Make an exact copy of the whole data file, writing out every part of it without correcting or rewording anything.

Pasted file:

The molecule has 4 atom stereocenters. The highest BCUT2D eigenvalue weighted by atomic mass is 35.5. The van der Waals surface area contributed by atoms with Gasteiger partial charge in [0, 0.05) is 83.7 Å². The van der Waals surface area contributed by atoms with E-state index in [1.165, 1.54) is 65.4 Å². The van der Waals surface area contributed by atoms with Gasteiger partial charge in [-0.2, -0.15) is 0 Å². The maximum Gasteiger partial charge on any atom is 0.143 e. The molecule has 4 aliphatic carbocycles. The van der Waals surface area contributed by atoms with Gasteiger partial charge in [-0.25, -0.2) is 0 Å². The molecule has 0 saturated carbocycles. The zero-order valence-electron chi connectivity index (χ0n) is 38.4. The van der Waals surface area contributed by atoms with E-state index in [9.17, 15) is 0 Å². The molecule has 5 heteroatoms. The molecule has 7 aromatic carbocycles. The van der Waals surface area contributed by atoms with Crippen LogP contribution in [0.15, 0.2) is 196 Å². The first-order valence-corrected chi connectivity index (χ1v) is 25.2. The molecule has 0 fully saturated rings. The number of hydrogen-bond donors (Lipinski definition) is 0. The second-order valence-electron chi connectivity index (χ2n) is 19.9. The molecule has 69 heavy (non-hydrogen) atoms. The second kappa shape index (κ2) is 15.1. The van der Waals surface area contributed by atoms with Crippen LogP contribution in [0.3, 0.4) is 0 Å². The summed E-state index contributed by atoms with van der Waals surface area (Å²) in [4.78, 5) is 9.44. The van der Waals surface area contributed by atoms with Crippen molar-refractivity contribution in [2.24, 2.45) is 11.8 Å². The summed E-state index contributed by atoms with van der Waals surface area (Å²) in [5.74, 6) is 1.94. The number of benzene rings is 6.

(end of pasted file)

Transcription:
The molecule has 4 atom stereocenters. The highest BCUT2D eigenvalue weighted by atomic mass is 35.5. The van der Waals surface area contributed by atoms with Gasteiger partial charge in [0, 0.05) is 83.7 Å². The van der Waals surface area contributed by atoms with E-state index in [1.165, 1.54) is 65.4 Å². The van der Waals surface area contributed by atoms with Gasteiger partial charge in [-0.2, -0.15) is 0 Å². The maximum Gasteiger partial charge on any atom is 0.143 e. The molecule has 4 aliphatic carbocycles. The van der Waals surface area contributed by atoms with Gasteiger partial charge in [-0.25, -0.2) is 0 Å². The molecule has 0 saturated carbocycles. The zero-order valence-electron chi connectivity index (χ0n) is 38.4. The van der Waals surface area contributed by atoms with E-state index in [9.17, 15) is 0 Å². The molecule has 5 heteroatoms. The molecule has 7 aromatic carbocycles. The van der Waals surface area contributed by atoms with Crippen LogP contribution in [0.15, 0.2) is 196 Å². The first-order valence-corrected chi connectivity index (χ1v) is 25.2. The molecule has 0 fully saturated rings. The number of hydrogen-bond donors (Lipinski definition) is 0. The second-order valence-electron chi connectivity index (χ2n) is 19.9. The molecule has 69 heavy (non-hydrogen) atoms. The second kappa shape index (κ2) is 15.1. The van der Waals surface area contributed by atoms with Crippen LogP contribution in [0.3, 0.4) is 0 Å². The summed E-state index contributed by atoms with van der Waals surface area (Å²) in [4.78, 5) is 9.44. The van der Waals surface area contributed by atoms with Crippen molar-refractivity contribution in [2.24, 2.45) is 11.8 Å². The summed E-state index contributed by atoms with van der Waals surface area (Å²) in [5.74, 6) is 1.94. The number of benzene rings is 6.